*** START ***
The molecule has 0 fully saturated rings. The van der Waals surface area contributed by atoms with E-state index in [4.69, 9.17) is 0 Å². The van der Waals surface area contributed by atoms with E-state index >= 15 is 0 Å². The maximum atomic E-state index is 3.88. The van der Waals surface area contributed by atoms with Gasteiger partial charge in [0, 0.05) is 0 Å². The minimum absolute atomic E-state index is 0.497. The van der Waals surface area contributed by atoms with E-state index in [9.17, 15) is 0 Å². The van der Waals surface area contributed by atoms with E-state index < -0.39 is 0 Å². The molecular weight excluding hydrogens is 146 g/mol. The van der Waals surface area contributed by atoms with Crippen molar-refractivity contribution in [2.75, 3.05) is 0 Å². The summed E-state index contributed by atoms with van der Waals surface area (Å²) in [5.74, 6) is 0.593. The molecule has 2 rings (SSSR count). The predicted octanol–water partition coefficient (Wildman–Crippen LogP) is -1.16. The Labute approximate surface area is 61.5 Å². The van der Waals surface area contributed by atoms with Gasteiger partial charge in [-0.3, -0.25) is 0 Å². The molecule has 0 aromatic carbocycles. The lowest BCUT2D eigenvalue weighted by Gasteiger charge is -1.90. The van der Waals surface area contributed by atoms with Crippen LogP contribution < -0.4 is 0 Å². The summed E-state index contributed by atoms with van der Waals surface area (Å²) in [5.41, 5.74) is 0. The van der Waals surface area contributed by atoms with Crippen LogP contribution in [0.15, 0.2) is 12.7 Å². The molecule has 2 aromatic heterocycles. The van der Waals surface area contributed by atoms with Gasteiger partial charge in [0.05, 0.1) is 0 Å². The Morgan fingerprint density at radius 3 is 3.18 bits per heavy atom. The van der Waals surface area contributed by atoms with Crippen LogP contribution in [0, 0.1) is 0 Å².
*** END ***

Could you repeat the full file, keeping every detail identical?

The molecule has 0 fully saturated rings. The van der Waals surface area contributed by atoms with E-state index in [4.69, 9.17) is 0 Å². The van der Waals surface area contributed by atoms with E-state index >= 15 is 0 Å². The maximum atomic E-state index is 3.88. The van der Waals surface area contributed by atoms with Gasteiger partial charge in [0, 0.05) is 0 Å². The minimum absolute atomic E-state index is 0.497. The van der Waals surface area contributed by atoms with E-state index in [9.17, 15) is 0 Å². The van der Waals surface area contributed by atoms with E-state index < -0.39 is 0 Å². The molecular weight excluding hydrogens is 146 g/mol. The van der Waals surface area contributed by atoms with Crippen molar-refractivity contribution in [2.75, 3.05) is 0 Å². The summed E-state index contributed by atoms with van der Waals surface area (Å²) in [5.74, 6) is 0.593. The molecule has 2 rings (SSSR count). The predicted octanol–water partition coefficient (Wildman–Crippen LogP) is -1.16. The Labute approximate surface area is 61.5 Å². The van der Waals surface area contributed by atoms with Gasteiger partial charge in [-0.3, -0.25) is 0 Å². The molecule has 0 aromatic carbocycles. The lowest BCUT2D eigenvalue weighted by Gasteiger charge is -1.90. The van der Waals surface area contributed by atoms with Crippen LogP contribution < -0.4 is 0 Å². The summed E-state index contributed by atoms with van der Waals surface area (Å²) in [5.41, 5.74) is 0. The van der Waals surface area contributed by atoms with Crippen LogP contribution in [0.15, 0.2) is 12.7 Å². The molecule has 2 aromatic heterocycles. The van der Waals surface area contributed by atoms with Gasteiger partial charge in [0.05, 0.1) is 0 Å². The Morgan fingerprint density at radius 3 is 3.18 bits per heavy atom. The van der Waals surface area contributed by atoms with Crippen LogP contribution in [0, 0.1) is 0 Å².